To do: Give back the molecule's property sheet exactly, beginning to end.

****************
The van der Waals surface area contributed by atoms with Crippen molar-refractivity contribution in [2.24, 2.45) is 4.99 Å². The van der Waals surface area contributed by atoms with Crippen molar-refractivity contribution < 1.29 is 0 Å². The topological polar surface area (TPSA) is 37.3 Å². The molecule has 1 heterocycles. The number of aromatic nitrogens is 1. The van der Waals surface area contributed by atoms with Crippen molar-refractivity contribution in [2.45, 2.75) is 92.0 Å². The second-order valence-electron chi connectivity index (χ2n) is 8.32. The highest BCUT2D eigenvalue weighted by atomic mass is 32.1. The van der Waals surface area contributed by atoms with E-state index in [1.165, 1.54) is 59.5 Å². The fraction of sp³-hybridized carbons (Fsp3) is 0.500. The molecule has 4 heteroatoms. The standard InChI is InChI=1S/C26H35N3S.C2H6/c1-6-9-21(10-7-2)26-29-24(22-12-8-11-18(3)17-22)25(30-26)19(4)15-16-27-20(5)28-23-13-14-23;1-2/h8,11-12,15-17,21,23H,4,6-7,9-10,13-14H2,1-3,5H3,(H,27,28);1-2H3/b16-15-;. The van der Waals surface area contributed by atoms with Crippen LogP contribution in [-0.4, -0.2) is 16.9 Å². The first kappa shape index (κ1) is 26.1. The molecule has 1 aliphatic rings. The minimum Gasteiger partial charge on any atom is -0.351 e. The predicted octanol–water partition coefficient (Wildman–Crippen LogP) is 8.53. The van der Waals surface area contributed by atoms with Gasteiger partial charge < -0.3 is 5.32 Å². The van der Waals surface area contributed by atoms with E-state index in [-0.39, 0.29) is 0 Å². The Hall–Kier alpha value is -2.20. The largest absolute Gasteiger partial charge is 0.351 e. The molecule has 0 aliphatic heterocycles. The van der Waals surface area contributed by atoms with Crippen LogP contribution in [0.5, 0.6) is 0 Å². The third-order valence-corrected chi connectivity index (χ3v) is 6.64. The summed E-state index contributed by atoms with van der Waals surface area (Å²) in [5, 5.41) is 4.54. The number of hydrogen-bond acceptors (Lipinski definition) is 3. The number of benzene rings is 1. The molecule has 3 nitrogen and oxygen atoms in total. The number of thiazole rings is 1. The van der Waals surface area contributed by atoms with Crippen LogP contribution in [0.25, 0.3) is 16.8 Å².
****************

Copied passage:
The van der Waals surface area contributed by atoms with Crippen molar-refractivity contribution in [2.24, 2.45) is 4.99 Å². The van der Waals surface area contributed by atoms with Crippen molar-refractivity contribution < 1.29 is 0 Å². The topological polar surface area (TPSA) is 37.3 Å². The molecule has 1 heterocycles. The number of aromatic nitrogens is 1. The van der Waals surface area contributed by atoms with Crippen molar-refractivity contribution in [2.45, 2.75) is 92.0 Å². The second-order valence-electron chi connectivity index (χ2n) is 8.32. The highest BCUT2D eigenvalue weighted by atomic mass is 32.1. The van der Waals surface area contributed by atoms with E-state index in [1.165, 1.54) is 59.5 Å². The fraction of sp³-hybridized carbons (Fsp3) is 0.500. The molecule has 4 heteroatoms. The standard InChI is InChI=1S/C26H35N3S.C2H6/c1-6-9-21(10-7-2)26-29-24(22-12-8-11-18(3)17-22)25(30-26)19(4)15-16-27-20(5)28-23-13-14-23;1-2/h8,11-12,15-17,21,23H,4,6-7,9-10,13-14H2,1-3,5H3,(H,27,28);1-2H3/b16-15-;. The van der Waals surface area contributed by atoms with Crippen LogP contribution in [-0.4, -0.2) is 16.9 Å². The first kappa shape index (κ1) is 26.1. The molecule has 1 aliphatic rings. The minimum Gasteiger partial charge on any atom is -0.351 e. The predicted octanol–water partition coefficient (Wildman–Crippen LogP) is 8.53. The van der Waals surface area contributed by atoms with Gasteiger partial charge < -0.3 is 5.32 Å². The van der Waals surface area contributed by atoms with E-state index in [-0.39, 0.29) is 0 Å². The Hall–Kier alpha value is -2.20. The largest absolute Gasteiger partial charge is 0.351 e. The molecule has 0 aliphatic heterocycles. The van der Waals surface area contributed by atoms with Crippen LogP contribution in [0.5, 0.6) is 0 Å². The third-order valence-corrected chi connectivity index (χ3v) is 6.64. The summed E-state index contributed by atoms with van der Waals surface area (Å²) in [5, 5.41) is 4.54. The number of hydrogen-bond acceptors (Lipinski definition) is 3. The number of benzene rings is 1. The molecule has 3 nitrogen and oxygen atoms in total. The number of thiazole rings is 1. The van der Waals surface area contributed by atoms with Crippen LogP contribution in [0.25, 0.3) is 16.8 Å².